Dental caries, periodontal (gum) disease and tooth loss are common problems in OECD countries, variously affecting almost all adults and 60-90% of school -children (see Section 1.101.10
"Dental health among -children" ). Despite great improvements problems persist, occurring most commonly among disadvantaged and low income groups. In the United States for example, almost 50% of low income persons aged 20-64 years had untreated dental caries in 2001-04, compared with only 20% of high income persons (NCHS, 2009). In Finland, one--quarter of adults with lower education were found to have six or more missing teeth, while less than 10% of those with higher education had the same amount of tooth loss (Kaikkonen, 2007).
Strategies to improve access to dental care for disadvantaged or underserviced populations include -reducing financial and non-financial barriers, and promoting an adequate dental workforce in all regions to respond to demand.
In most OECD countries, public health authorities -recommend an annual visit to a dentist. The average number of per capita consultations with dentists -varied widely in 2007, from over three in Japan and over two in Belgium, to 0.2 in Turkey (2002) and 0.1 in Mexico, with an OECD average of 1.3 (Figure 6.6.1). Some of this variation can be explained by the differing availability of dentists. In general, as the number of dentists increases, so does the number of consultations per capita (see Section 3.113.11 "Dentists" ).
Van Doorslaer et al. (2004) found that high income -persons were more likely to visit a dentist within the last 12 months, in all OECD countries where data were available (Figure 6.6.2). This was despite differences in public and private dental coverage and the amount of reimbursement. There was, however, wide variation. At the time of this study, inequalities were smaller in countries with a higher probability of a dental visit such as Sweden and the Netherlands, and larger in Portugal, the United States, Finland and Canada.
Sweden was the most equitable country for the probability of a dental visit. Dental care is largely subsidised through a national dental insurance system. Free care is provided for children and young people to age 19, and a number of services, including prosthetic treatment, are fully subsidised for older people. Reforms in July 2008 have extended care by introducing vouchers for people aged 20 years and over, as well as a high-cost protection scheme. In 2006, Sweden spent 3.4% of public expenditure on health on dental services, well ahead of the OECD average of 2.5%.
In the United States, more recent data confirms the wide differences between income groups in the probability of a dental visit. Less than half of poor and near-poor persons visited a dentist in 2006 compared with 70% of middle and high income persons. This gap has remained largely unchanged over the past decade (Figure 6.6.3). As in many other countries, financial access to dental care in the United States is generally more difficult than for medical care, since a smaller proportion of persons have dental insurance. In 2001, only 61% of American adults had some form of dental insurance, compared to 86% of adults with medical insurance. On average in 2003, one-half of total dental care costs were paid out-of-pocket (NCHS, 2007), and more adults report that they did not get needed dental care due to costs than medical care (see Section 6.16.1 "Unmet health care needs" ).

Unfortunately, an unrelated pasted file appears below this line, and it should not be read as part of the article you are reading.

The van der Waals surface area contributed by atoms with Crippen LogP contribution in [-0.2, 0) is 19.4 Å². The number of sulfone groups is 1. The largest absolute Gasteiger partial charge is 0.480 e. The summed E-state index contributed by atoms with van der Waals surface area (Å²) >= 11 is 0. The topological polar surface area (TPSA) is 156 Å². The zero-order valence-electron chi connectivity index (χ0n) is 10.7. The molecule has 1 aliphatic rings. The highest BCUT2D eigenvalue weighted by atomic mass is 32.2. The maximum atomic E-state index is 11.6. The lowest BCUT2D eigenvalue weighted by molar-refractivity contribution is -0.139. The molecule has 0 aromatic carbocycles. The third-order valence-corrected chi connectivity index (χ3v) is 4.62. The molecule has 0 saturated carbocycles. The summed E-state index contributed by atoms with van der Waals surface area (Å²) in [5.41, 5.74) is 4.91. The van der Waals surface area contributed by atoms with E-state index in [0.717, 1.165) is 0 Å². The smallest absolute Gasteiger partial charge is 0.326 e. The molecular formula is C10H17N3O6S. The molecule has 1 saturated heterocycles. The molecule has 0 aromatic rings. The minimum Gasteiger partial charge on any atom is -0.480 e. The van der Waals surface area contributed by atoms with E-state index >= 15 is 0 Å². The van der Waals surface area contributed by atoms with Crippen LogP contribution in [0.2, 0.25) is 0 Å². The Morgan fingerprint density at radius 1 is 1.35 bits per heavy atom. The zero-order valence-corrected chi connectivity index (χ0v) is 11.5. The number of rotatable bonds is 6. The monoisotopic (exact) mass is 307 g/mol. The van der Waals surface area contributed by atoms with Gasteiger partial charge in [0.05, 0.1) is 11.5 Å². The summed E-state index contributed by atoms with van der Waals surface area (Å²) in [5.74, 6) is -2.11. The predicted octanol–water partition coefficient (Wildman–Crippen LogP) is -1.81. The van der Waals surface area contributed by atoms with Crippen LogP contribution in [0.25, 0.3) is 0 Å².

Oral health care is mostly provided by private dental practitioners. Treatment is costly, averaging 6% of total health expenditure (and 16% of private health expenditure) across OECD countries in 2006. In -countries such as Australia, Canada and New Zealand, adult dental care is not part of the basic packages of services which is included in public care insurance. In other countries, prevention and treatment are -covered, but a varying share of costs is born by patients, and this may create access problems for low-income groups (Figure 6.6.4). Some countries, such as the Nordic countries and the United Kingdom, provide public dental care, particularly to children and disadvantaged groups.
Definition and deviations
Consultations with dentists refer to the probability and the number of contacts with dentists. Estimates usually come from health interview or household surveys, and rely on self-report, although some countries provide administrative data. Inequalities in dental consultations are here assessed in terms of people's income.
Differing survey questions and response categories may affect the ability to make valid cross-national comparisons. Surveyed groups may vary in age range, and the measures used to grade income level can also vary. Caution is therefore needed when interpreting inequalities across countries.
Indicator in PDF
6.6.1. Average number of dentist consultations per capita, 2007 (or latest year available)
6.6.2. Probability of a dental visit in the past 12 months, by income group, 18 OECD countries, 2000 (or latest year available)
6.6.3. Proportion of adults visiting a dentist in the past year, by income group, United States, 1997-2006
6.6.4. Out-of-pocket dental expenditure, 2006 (or latest year available)